work with incompatible types that need to be resolved one way or
      another. Please read the OpenGL orange book for GLSL type values. In
      this case, this means that you are trying to assign a vec4 to a vec3.
      This is not permitted without an explicit cast. Why is gl_Vertex a
      vec4? Because OpenGL internally uses homogenous coordinates for
      applying transforms to values. A 3D position vector (x,y,z)
      represented in homogenous coordinates is a 4 element value (x,y,z,w)
      where w is a scaling factor, typically 1 (no scaling). This is useful
      for the matrix multiplication that will translate, rotate, scale, etc
      all points. For more information about homogenous coordinates, please
      check out any of the OpenGL documentation (red book, orange book,
      etc.), and/or search online.
      So, the following line works as you would expect.
      mypos = vec3(gl_Vertex);
      Or another solution is to change the mypos variable to a vec4 in both
      the vertex and fragment shader.
      I would also recommend that you eliminate varying values which are
      not used in both shaders, and that you approach debugging your
      shaders by setting the output fragment color to some value that you
      wish to monitor. For example if you set gl_FragColor = vec4
      (mypos.z); you will see what its value is.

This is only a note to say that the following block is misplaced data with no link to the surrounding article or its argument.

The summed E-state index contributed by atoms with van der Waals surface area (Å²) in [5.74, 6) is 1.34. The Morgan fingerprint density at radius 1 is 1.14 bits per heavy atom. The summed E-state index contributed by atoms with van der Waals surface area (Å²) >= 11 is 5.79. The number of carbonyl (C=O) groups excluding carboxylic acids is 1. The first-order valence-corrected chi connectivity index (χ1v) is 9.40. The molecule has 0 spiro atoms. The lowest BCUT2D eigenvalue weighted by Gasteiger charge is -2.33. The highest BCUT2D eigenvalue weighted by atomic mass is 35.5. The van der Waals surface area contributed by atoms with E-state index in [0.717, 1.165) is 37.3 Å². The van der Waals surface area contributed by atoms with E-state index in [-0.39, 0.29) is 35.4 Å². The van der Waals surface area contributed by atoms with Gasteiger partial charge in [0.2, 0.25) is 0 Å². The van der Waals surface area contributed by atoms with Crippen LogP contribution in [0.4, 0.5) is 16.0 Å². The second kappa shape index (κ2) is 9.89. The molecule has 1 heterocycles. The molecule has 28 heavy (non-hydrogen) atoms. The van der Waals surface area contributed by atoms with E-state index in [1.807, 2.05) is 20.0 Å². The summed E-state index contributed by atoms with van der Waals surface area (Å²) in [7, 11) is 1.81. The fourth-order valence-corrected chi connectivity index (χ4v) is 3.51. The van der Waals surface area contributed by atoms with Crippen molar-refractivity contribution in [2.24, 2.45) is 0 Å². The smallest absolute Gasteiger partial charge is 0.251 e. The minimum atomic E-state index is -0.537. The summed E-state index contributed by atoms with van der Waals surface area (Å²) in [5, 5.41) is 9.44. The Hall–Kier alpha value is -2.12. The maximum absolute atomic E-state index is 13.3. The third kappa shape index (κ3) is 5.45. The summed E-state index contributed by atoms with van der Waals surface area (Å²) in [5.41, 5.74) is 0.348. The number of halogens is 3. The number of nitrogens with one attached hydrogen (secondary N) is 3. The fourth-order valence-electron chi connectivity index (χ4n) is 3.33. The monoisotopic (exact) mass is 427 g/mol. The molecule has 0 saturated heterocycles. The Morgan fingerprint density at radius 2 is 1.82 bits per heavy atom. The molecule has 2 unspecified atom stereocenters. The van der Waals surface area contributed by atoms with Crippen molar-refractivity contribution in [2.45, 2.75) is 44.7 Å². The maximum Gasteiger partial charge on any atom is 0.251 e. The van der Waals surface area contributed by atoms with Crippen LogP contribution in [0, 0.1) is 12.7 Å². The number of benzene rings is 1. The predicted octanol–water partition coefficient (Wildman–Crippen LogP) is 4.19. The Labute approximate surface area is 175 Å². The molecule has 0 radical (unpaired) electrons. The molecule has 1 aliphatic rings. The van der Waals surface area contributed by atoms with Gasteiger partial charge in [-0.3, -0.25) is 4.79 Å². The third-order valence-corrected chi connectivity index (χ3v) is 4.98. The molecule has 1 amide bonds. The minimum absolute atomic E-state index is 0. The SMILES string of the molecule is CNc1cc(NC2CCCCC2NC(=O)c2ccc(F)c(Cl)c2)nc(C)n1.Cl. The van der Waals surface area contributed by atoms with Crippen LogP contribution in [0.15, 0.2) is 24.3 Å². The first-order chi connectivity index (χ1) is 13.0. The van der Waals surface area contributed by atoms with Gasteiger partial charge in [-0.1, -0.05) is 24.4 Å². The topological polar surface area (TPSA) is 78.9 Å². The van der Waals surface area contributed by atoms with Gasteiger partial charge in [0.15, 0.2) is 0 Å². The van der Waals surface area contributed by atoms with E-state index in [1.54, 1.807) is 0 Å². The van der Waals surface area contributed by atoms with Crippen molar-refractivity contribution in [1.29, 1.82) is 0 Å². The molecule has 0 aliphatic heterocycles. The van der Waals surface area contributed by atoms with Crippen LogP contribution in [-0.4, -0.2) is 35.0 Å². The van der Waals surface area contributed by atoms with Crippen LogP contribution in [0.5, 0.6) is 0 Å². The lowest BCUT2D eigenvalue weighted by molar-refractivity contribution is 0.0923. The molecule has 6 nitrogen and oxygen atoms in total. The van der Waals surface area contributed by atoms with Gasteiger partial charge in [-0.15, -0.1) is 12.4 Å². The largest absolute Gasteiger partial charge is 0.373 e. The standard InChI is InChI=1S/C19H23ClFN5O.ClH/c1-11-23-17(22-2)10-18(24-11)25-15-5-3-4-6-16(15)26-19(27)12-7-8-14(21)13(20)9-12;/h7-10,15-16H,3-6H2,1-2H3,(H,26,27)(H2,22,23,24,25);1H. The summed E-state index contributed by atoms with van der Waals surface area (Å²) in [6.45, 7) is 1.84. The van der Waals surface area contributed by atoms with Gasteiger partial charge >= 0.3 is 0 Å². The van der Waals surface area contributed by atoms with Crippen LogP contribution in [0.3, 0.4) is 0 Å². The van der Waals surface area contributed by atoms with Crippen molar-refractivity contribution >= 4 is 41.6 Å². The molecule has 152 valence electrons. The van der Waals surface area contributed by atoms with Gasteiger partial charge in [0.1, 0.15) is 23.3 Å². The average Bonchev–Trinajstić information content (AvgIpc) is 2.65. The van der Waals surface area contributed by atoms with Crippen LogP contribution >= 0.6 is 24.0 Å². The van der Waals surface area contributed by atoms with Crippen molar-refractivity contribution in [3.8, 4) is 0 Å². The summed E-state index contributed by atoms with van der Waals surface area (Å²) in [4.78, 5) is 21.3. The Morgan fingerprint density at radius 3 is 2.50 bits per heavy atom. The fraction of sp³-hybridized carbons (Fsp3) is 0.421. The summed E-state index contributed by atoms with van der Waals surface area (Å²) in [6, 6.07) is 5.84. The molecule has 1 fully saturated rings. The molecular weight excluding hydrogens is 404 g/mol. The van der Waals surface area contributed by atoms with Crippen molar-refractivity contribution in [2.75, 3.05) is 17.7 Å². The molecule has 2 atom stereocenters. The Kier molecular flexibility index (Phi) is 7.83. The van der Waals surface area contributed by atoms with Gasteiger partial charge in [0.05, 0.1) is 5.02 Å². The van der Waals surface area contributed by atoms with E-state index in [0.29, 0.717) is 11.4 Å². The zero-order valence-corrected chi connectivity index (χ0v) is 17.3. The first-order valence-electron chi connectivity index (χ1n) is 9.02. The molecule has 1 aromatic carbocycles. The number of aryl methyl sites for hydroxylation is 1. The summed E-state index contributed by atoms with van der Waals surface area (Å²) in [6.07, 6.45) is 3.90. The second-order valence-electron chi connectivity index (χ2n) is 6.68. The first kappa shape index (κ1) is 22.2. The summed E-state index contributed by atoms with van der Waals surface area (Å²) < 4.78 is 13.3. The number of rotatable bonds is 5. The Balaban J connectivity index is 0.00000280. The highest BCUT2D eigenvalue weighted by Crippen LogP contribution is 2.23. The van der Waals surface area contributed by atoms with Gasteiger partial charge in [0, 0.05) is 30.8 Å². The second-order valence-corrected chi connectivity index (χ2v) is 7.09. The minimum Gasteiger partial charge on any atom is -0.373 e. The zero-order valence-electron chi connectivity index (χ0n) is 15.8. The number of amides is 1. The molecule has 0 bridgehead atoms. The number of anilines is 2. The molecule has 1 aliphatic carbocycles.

-Joshua
    • Aug 29 2006 | 1:25 am
      Also, before continuing to bang your head against the wall with this
      stuff. I'd recommend taking an afternoon or two to slowly walk
      through some GLSL tutorials such as those found at the following web
      sites. This is a general technology (not jitter specific) and there
      are lots of great resources out there to help you learn how to use it.
      http://www.lighthouse3d.com/opengl/glsl/
      http://www.clockworkcoders.com/oglsl/tutorials.html
      -Joshua
    • Aug 29 2006 | 1:57 am
      To add to that list, this one is quite nice as well:
      wes
    • Aug 29 2006 | 5:43 am
      hello,
      not a whole lot of head banging going on over here as i indeed started with 2 afternoons of tutorials, namely the first two of josh's three. so i'm well aware of the differenc between a vec3 and vec4, so i wasn't getting a compiler error when i tried filling my varying variable with gl_Vertex; i must have had some other stupid bug in my code cuz for whatever reason, i can get it working now.